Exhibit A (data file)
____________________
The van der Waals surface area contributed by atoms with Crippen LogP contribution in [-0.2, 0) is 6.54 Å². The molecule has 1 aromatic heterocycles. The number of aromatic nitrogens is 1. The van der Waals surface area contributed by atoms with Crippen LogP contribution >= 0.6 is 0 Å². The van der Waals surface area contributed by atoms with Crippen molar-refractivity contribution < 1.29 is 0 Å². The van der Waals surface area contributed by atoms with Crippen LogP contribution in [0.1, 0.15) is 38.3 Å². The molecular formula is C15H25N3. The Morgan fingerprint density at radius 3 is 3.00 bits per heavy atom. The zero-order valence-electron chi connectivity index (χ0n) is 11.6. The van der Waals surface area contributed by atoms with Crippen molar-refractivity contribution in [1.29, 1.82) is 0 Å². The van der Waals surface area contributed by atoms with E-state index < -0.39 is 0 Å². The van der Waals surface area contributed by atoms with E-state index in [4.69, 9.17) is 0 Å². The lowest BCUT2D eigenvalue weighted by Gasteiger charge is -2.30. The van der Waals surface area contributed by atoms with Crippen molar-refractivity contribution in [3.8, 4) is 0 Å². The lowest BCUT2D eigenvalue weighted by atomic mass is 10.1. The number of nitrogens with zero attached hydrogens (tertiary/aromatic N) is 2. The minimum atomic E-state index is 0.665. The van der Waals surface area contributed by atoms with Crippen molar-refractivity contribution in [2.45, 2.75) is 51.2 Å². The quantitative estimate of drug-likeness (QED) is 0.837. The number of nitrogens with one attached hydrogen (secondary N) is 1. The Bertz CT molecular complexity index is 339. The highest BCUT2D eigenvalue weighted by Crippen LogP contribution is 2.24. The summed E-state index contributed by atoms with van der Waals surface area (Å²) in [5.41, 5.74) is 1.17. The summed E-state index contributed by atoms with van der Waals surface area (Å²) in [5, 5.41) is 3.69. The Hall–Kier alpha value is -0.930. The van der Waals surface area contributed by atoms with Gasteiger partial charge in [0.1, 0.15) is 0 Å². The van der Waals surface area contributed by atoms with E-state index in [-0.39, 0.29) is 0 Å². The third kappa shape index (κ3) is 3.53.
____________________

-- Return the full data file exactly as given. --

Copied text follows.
The van der Waals surface area contributed by atoms with Crippen LogP contribution in [-0.2, 0) is 6.54 Å². The molecule has 1 aromatic heterocycles. The number of aromatic nitrogens is 1. The van der Waals surface area contributed by atoms with Crippen LogP contribution >= 0.6 is 0 Å². The van der Waals surface area contributed by atoms with Crippen molar-refractivity contribution < 1.29 is 0 Å². The van der Waals surface area contributed by atoms with Crippen LogP contribution in [0.1, 0.15) is 38.3 Å². The molecular formula is C15H25N3. The Morgan fingerprint density at radius 3 is 3.00 bits per heavy atom. The zero-order valence-electron chi connectivity index (χ0n) is 11.6. The van der Waals surface area contributed by atoms with Crippen molar-refractivity contribution in [1.29, 1.82) is 0 Å². The van der Waals surface area contributed by atoms with E-state index < -0.39 is 0 Å². The van der Waals surface area contributed by atoms with E-state index in [4.69, 9.17) is 0 Å². The lowest BCUT2D eigenvalue weighted by Gasteiger charge is -2.30. The van der Waals surface area contributed by atoms with Crippen molar-refractivity contribution in [3.8, 4) is 0 Å². The lowest BCUT2D eigenvalue weighted by atomic mass is 10.1. The number of nitrogens with zero attached hydrogens (tertiary/aromatic N) is 2. The minimum atomic E-state index is 0.665. The van der Waals surface area contributed by atoms with Crippen molar-refractivity contribution in [2.45, 2.75) is 51.2 Å². The quantitative estimate of drug-likeness (QED) is 0.837. The number of nitrogens with one attached hydrogen (secondary N) is 1. The Bertz CT molecular complexity index is 339. The highest BCUT2D eigenvalue weighted by Crippen LogP contribution is 2.24. The summed E-state index contributed by atoms with van der Waals surface area (Å²) in [5.41, 5.74) is 1.17. The summed E-state index contributed by atoms with van der Waals surface area (Å²) in [5, 5.41) is 3.69. The Hall–Kier alpha value is -0.930. The van der Waals surface area contributed by atoms with Gasteiger partial charge in [0.1, 0.15) is 0 Å². The van der Waals surface area contributed by atoms with E-state index in [-0.39, 0.29) is 0 Å². The third kappa shape index (κ3) is 3.53.